Amid Calls for Transparency, Pope Describes Dangers of Digital Age
Pope Benedict XVI, right, at a digital media conference. Photo by Morgan Till.
VATICAN CITY | We’ve come to Rome for a week to explore how the new wave in the Catholic clergy sex abuse scandal is being seen and dealt with by the Vatican, the power center of worldwide Catholicism. Pope Benedict XVI is coming under increasing pressure, as hundreds of charges of alleged priest abuse of minors explode throughout Europe — so we were eager to see him at the earliest possible opportunity.
Hence our attendance Saturday morning at a conference on digital media at the cavernous Paul VI hall in the Vatican. We were ushered to the nosebleed balcony reserved for the “stampa” (press), where we could look out over an 8,000-person sea of the Italian Catholic media — journalists and editors of newspapers, Web sites, radio and television, and teachers, professors and cultural figures, and webmasters of Catholic organizations of all types. Anticipating the noontime arrival of the pope himself, many had brought their families and children, too.
It was the last morning of a three-day conference on how the church should use and deal with the digital media of today. “Have they talked about the sex abuse scandal?” I whispered to a young reporter for Avvenire, the country’s dominant Catholic newspaper. She smiled and shook her head: “Not a chance.”
But then, the silence was broken. Father Federico Lombardi, the Vatican spokesman, took his turn at the microphone. “The situation in which we are living is extremely exacting, and we are asked to be absolutely truthful and credible,” he said. The last couple of months have been very difficult, he went on, with so many questions being raised about things that happened long ago. But he said, “This is the time for truth, transparency and credibility. Secrecy and discretion are not values that are in fashion at the moment. We must be in a condition of having nothing to hide.” The crowd applauded.
What did he mean? Just how open is the Vatican prepared to be about the spreading web of allegations of clerical cover-up of abusive priests’ cases in decades past? As the panel was cleared away to install a gilded tapestry-upholstered chair on a platform atop an oriental carpet was readied, we hoped Pope Benedict would fill out the picture. Suddenly the scene transported us back in time. Two Swiss Guards in medieval dress, grasping halberds (a two-handed pole weapon last used to battle effect in the 15th century) stood flanking it. Bugles sounded a herald, but the pope didn’t appear. The audience waited, and waited … for 30 minutes.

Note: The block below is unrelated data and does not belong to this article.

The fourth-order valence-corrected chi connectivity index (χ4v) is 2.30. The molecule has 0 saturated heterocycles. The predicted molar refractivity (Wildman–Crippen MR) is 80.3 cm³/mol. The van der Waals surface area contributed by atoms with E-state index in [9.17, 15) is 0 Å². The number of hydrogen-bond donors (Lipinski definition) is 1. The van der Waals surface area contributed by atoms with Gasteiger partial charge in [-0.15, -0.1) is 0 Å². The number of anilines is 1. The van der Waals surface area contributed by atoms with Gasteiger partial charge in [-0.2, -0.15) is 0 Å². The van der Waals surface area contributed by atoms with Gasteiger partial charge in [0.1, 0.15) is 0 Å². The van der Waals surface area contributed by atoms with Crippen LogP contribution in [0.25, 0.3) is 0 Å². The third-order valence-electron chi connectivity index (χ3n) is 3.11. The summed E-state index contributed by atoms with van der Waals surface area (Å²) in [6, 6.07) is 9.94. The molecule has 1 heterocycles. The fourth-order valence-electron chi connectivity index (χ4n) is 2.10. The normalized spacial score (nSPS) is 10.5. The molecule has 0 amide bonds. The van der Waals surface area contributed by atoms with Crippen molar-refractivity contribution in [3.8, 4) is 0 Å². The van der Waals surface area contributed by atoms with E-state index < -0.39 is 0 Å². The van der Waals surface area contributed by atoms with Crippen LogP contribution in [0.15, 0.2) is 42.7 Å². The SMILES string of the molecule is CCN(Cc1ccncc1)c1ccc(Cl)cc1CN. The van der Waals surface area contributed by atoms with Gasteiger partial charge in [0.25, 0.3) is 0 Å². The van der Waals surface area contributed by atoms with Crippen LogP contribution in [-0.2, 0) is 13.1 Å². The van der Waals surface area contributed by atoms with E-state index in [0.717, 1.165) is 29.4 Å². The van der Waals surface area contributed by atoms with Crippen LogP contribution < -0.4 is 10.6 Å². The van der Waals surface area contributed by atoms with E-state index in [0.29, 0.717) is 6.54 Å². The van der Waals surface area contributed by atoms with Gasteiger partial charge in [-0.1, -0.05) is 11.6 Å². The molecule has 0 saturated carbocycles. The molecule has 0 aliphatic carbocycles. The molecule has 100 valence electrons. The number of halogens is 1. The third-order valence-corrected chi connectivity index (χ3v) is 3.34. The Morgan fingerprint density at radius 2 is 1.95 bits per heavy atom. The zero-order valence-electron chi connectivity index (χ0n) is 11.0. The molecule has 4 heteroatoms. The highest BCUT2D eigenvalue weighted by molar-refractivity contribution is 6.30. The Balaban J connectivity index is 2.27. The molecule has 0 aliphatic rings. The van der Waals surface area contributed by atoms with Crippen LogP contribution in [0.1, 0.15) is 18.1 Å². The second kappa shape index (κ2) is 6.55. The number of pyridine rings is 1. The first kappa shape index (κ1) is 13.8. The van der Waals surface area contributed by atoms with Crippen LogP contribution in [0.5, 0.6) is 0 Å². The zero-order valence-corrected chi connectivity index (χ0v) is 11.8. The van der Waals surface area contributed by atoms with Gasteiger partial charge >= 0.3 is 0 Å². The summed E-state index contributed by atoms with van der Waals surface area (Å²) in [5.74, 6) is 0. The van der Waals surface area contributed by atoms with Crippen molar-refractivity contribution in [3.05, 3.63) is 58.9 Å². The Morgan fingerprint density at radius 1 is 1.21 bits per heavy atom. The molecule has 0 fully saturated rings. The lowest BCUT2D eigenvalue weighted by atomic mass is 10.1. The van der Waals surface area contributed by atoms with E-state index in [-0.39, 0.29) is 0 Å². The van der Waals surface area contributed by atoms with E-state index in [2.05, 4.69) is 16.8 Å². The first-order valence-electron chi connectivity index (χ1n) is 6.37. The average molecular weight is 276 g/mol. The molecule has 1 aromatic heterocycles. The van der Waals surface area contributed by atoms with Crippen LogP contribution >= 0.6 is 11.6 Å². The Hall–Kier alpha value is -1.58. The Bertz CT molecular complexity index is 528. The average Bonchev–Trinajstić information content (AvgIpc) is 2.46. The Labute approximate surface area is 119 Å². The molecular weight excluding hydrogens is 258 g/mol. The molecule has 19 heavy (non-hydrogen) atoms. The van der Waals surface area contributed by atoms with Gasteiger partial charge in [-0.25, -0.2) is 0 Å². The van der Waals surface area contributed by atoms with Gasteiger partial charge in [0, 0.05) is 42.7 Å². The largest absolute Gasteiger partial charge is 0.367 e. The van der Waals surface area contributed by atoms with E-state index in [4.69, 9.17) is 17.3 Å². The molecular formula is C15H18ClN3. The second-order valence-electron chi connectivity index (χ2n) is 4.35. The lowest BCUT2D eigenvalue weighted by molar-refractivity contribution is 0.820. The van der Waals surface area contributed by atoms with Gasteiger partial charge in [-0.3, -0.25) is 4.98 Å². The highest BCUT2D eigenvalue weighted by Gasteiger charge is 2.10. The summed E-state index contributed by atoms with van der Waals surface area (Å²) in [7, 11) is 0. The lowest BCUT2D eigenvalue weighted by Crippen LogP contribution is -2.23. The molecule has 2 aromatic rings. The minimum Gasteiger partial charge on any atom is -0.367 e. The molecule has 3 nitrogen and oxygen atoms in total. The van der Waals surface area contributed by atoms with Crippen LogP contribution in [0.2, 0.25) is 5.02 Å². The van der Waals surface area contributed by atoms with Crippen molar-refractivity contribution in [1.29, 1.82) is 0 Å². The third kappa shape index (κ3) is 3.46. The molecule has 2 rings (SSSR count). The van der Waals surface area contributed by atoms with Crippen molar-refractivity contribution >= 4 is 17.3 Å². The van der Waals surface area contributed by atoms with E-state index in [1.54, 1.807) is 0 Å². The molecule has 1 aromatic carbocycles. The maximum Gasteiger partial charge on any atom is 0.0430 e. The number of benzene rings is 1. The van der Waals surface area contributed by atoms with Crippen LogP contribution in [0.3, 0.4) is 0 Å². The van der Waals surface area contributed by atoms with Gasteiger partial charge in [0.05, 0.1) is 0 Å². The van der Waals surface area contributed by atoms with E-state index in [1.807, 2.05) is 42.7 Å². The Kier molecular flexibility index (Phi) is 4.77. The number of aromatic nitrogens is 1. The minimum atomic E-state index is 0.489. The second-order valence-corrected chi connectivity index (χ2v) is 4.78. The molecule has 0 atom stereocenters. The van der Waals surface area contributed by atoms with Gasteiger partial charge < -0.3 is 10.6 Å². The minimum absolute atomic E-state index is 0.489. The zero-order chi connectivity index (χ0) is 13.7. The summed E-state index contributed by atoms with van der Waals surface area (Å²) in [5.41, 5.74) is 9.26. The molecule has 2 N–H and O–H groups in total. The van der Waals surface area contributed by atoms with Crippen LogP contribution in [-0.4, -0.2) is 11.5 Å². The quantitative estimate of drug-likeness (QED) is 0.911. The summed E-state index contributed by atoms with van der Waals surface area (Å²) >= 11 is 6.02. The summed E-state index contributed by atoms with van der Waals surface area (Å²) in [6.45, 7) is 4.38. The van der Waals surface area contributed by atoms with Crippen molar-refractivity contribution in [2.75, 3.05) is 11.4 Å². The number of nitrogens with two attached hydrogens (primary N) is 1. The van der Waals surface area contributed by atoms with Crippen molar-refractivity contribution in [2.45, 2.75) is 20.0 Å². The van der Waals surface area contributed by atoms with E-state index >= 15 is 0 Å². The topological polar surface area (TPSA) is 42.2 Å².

Finally, a cry rose up as he was glimpsed walking in from stage right — arms out in the familiar pose of benediction. “Papa! Papa!” the crowd cried. He made his way to the throne, sat for a fulsome introduction by the head bishop of the Italian church, then began to speak. What he said did not sound overly encouraging to devotees of the new digital age.
“The times in which we living knows a huge widening of the frontiers of communication,” he said (according to our Italian fixer/producer) and the new media of this new age points to a more “egalitarian and pluralistic” forum. But, he went on to say, it also opens a new hole, the “digital divide” between haves and have-nots. Even more ominous, he said, it exacerbates tensions between nations and within nations themselves. And it increases the “dangers of … intellectual and moral relativism,” which can lead to “multiple forms of degradation and humiliation” of the essence of a person, and to the “pollution of the spirit.” All in all, it seemed a pretty grim view of the wide open communication parameters being demanded by the Internet age.
So where does this Vatican stand on being more transparent about how it has handled priest abuse cases in decades past? Will it respond to the call for greater openness that we have heard from so many Catholics here, in our two brief days so far? It was hard to glimpse the truth from our Vatican encounter Saturday. We can only hope to be able to shed greater light on the question by week’s end.
Watch my first report, which aired on Friday’s NewsHour, with more to come this week:
You also can keep track of our reporting trip via Flickr photos.